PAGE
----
“The losses in the space insurance market are unsustainable,” noted Quinn. “Some insurers are exiting the space industry, while the ones who remain are substantially increasing premiums to hedge against the record losses in the industry. While anomalies in the early part of a satellite’s life account for most of the major losses, the increased cost of insurance for overall operations is also meaningful.”

End-of-life satellite disposal: 219 total satellites became inactive in 2023; 508 GEO satellites in a graveyard orbit, including 25 added in 2023

There is a consistent upward trajectory in the annual number of spacecraft added to a graveyard orbit, which is where defunct GEO satellites are sustainably retired. At the end of 2023, there were a total of 508 satellites in a graveyard orbit. While the average age of satellites entering a graveyard orbit is currently 15.8 years, the average age is expected to increase over time as technological advancements extend the useful lives of satellites. The trend is expected to continue as spacecraft are launched to GEO with no alternative retirement plans.

In 2023, 187 LEO satellites, 29 GEO satellites, and 3 MEO satellites were retired. Although some LEO satellites have sustainable end-of-life plans, not all do. If left alone, a LEO satellite can take years to decay naturally depending on its orbit, which adds to the congestion problem currently faced in LEO. 

“A graveyard orbit is where defunct GEO satellites are sustainably ‘buried,’” said Quinn. “Of the 29 GEO satellites that were retired in 2023, 86% of them were moved to a graveyard orbit, which underscores the industry's efforts towards sustainable practices. However, there are still thousands of inactive satellites hanging out in LEO. With LEO becoming more crowded than ever, there is a real risk to satellites that provide valuable services including internet, weather forecasting, and land-use tracking. This presents a critical need to work together in order to protect everyday life on Earth.”

GEO orbit continues to become more crowded: ~33% decrease in average separation between satellites in GEO

GEO is following suit of LEO and becoming significantly more populated. The trend toward closer proximity among the roughly half-billion-dollar satellites in GEO, which includes spacecraft that are responsible for critical infrastructure on Earth, is expected to continue as more satellites enter orbit.

“The data shows that a congestion problem is brewing in GEO,” said Quinn. “Among the increased number of objects in GEO are satellites that maneuver more regularly than is traditionally seen in this more stable regime. This anomalous behavior clearly demonstrates an increasing need for precise space domain awareness in GEO to ensure operators have insights to both their satellites and neighboring satellites.”

From rapid growth in orbital activity to technological advancements that are driving more launches and increasing satellite lifespans, the report highlights the ways in which space is becoming more crowded. For example, the International Telecommunication Union received filings for more than 300 constellations (Source: Science), representing more than 1 million satellites by the beginning of 2023. Further complicating matters are the mounting challenges of dealing with space debris and the complexities associated with the costs of insuring spacecraft. Collectively, the report confirms the need for ongoing vigilance and adaptation to ensure the sustainability of space operations.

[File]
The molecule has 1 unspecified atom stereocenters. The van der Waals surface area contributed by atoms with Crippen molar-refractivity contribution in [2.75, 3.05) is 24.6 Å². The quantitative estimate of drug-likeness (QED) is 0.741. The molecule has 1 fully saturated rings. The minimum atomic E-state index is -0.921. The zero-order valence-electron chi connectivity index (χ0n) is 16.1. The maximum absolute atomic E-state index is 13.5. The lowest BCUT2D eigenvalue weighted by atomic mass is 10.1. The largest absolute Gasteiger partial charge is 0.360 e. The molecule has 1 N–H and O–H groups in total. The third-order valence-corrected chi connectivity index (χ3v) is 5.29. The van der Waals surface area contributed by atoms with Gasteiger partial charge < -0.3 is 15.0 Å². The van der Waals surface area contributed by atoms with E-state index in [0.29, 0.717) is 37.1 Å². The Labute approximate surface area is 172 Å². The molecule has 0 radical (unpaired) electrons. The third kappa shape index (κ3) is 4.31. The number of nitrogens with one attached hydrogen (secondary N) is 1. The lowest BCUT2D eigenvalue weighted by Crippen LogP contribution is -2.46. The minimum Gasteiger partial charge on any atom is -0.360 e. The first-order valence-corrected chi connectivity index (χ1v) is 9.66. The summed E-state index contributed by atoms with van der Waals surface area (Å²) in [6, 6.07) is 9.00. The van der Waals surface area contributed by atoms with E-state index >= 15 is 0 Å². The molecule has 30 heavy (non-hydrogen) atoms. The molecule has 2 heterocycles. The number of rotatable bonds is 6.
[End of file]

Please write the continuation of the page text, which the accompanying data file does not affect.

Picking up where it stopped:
Slingshot Seradata is the premier satellite and launch database, offering comprehensive data on every launch attempt and deployed spacecraft. Updated on a daily basis with new satellite, launch, and space market data, it stands as the industry's go-to resource for analysis of launch and satellite industry activity, trends, failure rates, market share, insurance claims, and more – providing unparalleled insight into the space sector for space operators, insurers, analysts, and investors. The insights shared in this report are a result of data collected up until the end of 2023, and all data can be attributed to Slingshot Aerospace. To see the complete findings and analysis contained in the Slingshot Aerospace State of Satellite Deployments & Orbital Operations report, click here. For media who would like a further analysis of the report or more detailed data, please contact: stacy.morris@futuristacommunications.com.

About Slingshot Aerospace

Slingshot Aerospace provides government and commercial partners around the world with AI-powered solutions for satellite tracking, space traffic coordination, and space modeling and simulation. The Slingshot Platform transforms disparate space data into a common operating picture of the space domain by leveraging advanced space object tracking, artificial intelligence, astrodynamics, and data fusion. Slingshot’s platform combines data from the Slingshot Global Sensor Network, the Slingshot Seradata satellite and launch database, satellite owner-operators, and other third-party space data providers to create a holistic and dynamic view of space for training, planning, and operations. This unified representation of space activities – past, present, and predicted – enhances operators' space situational awareness, improves operational efficiency, and reduces risk for space operators. Slingshot is driven by its mission to make space safe, sustainable, and secure. The company was launched in 2017 and has locations in California, Colorado, and the UK.

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Media Contact

Stacy Morris

310-415-9188, stacy.morris@futuristacommunications.com